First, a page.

[3dem] blotting changes structure?

Henning Stahlberg henning.stahlberg at unibas.ch
Wed Aug 13 02:13:38 PDT 2014

Dear Sheemei,

I don't think the blotting itself does any harm to the proteins, the blotting paper stays in large distances form the grid for most grid areas.

However, harm to proteins will come from drying, changing the salt concentration, or from acidification.

Marc Adrian in the lab of Jacques Dubochet once told me that some filter papers were very acidic. He used to wash the filter papers in buffer solution, then rinse, and then iron to flatten them, before using them for blotting. However, he stopped doing that in later years, as he didn't believe it made a big difference for most proteins.

Marc Adrian used self-made holey carbon grids that he coated with a thin layer of Pt-C. He did not glow-discharge the grids, but washed these grids in ethylene acetate immediately before usage, which rendered the grids semi-hydrophilic on both sides. He adsorbed a 3 ul drop of sample solution to the metal-coated surface of the grid, and then used a manual plunger in the normal lab atmosphere in a modified chemical hood with reduced air flow, to blot these grids.
He blotted the grid with Whatman No.1 filter paper from only the one side onto which he had added the sample. This resulted in the sample concentration increasing in the holes, as he did not remove any sample liquid from the back side of the grid.  He once told me that he believed that the sample particles that are adsorbed to the rear water surface in the holes of the grid were as tightly bound to that water surface as if they were bound to a sticky carbon film. By blotting only from the front, he kept all sample particles that had found their way into the holes to the rear surface, which increased the sample concentration there. However, this way he imaged particles that were exposed to that surface for some time, which may or may not have damaged those particles. He blotted by hand for roughly 3.5 seconds, and then released the grid into the ethane by gravity plunging without removing the filter paper from the grid, so that the grid was sliding down from the filter paper while dropping.

Particles may be bound to that rear water surface by charges, which is probably ok but tends to orient the particles. Or, the particles may be bound by hydrophobic forces, meaning the particles seek exposure to the air-water interface, during which they might partly denature. In the beautiful city of Lausanne in Switzerland at the lake Geneva, Marc was more successful with blotting during some seasons than others. Spring and fall were his favourite seasons, where the air humidity and temperature in the lab was most favourable for his method.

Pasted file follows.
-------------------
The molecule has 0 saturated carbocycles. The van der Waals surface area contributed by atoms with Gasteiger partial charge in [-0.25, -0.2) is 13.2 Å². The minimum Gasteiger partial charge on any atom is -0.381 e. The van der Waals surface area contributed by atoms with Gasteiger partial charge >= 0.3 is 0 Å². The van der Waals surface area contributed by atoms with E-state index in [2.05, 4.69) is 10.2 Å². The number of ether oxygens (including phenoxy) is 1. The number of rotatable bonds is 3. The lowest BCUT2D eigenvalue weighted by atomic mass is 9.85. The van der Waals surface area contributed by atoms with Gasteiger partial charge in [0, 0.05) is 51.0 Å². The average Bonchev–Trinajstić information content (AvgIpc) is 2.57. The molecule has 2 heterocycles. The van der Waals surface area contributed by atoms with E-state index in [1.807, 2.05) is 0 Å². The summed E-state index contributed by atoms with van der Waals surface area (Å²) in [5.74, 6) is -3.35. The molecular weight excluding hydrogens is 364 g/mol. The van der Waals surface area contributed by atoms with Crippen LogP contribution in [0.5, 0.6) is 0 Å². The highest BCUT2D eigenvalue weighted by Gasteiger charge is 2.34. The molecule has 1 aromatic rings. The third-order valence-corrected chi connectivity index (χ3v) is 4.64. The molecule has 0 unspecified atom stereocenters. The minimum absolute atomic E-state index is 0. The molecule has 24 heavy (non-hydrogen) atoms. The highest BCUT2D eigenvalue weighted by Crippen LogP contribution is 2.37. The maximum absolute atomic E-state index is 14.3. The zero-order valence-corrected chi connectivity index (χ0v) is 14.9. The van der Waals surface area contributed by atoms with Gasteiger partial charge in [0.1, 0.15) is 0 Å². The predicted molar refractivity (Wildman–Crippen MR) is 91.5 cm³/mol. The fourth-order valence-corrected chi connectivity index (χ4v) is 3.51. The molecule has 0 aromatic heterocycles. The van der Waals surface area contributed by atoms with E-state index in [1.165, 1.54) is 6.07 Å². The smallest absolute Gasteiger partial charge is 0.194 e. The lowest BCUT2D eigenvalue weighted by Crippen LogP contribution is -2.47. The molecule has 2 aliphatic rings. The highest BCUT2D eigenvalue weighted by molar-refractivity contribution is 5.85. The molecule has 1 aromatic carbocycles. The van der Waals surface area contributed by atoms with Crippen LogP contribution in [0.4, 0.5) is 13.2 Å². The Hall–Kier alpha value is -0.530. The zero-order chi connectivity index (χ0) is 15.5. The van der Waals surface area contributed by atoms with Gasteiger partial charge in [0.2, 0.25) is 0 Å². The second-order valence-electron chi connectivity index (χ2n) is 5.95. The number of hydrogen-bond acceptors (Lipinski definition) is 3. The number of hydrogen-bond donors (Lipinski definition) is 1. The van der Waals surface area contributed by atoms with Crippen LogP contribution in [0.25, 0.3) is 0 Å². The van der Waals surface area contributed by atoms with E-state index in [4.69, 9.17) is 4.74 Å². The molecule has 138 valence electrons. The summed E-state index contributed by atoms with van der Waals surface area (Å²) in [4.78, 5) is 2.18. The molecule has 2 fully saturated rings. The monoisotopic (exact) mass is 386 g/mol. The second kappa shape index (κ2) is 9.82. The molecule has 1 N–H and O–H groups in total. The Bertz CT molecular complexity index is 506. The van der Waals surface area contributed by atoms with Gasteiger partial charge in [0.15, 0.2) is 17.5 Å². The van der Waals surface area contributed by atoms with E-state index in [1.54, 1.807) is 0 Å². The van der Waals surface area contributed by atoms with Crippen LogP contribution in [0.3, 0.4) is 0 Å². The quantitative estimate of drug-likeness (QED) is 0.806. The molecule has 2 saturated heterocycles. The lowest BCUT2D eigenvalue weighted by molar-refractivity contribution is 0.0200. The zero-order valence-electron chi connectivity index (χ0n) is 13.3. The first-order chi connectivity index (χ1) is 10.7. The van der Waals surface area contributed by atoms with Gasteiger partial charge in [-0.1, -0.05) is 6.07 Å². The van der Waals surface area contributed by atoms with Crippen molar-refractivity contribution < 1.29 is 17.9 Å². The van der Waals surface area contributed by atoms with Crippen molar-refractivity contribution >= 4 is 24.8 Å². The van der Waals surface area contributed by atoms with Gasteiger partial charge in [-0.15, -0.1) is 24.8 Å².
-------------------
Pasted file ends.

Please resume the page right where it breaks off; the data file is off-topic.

The Vitrobot instead is using a controlled humid atmosphere, blots from both sides, and then waits, before plunging, as far as I understand. This should result in imaging the bulk solution and not the surface exposed particles, so that you might end up with a lower concentration of particles. The waiting before plunging will require a well controlled humidity, which the Vitrobot provides if everything works well.

If not, i.e., if your humidity is not right, then if you blot a grid and then leave it time to dry before plunging, you will increase the salt concentration in your buffer a lot.  Or, if you work with high concentrations of salt such as when using saturated ammonium molybdate salt solution for cryo-negative staining, then any waiting between blotting and plunging will in a humid atmosphere have water condensate into the solution, so that the salt concentration in your sample is dropping between blotting and plunging.
Changes in the salt concentration would obviously be dangerous for most samples.



Henning Stahlberg, PhD
Prof. for Structural Biology, C-CINA, Biozentrum, University Basel
Mattenstrasse 26 | D-BSSE | WRO-1058 | CH-4058 Basel | Switzerland
http://c-cina.org | Tel. +41-61-387 32 62

On 13 Aug 2014, at 09:18, Sheemei Lok <sheemei.lok at duke-nus.edu.sg<mailto:sheemei.lok at duke-nus.edu.sg>> wrote:

Hi all,
Does anyone have ever observed that the blotting of sample on cryoEM grid during freezing, changes the structure of your protein? Also are there other alternatives that we can employ to overcome this problem?


Shee-Mei Lok
Assistant Professor
Program in Emerging Infectious Diseases,
Duke-NUS Graduate Medical School,
KTP Building
Level 9 Room 19
8 college Road,
Singapore 169857
Ph: 65-65165840
email: sheemei.lok at duke-nus.edu.sg<applewebdata://E5F18255-3202-4C1B-877E-34E4A73B3779/sheemei.lok@duke-nus.edu.sg>

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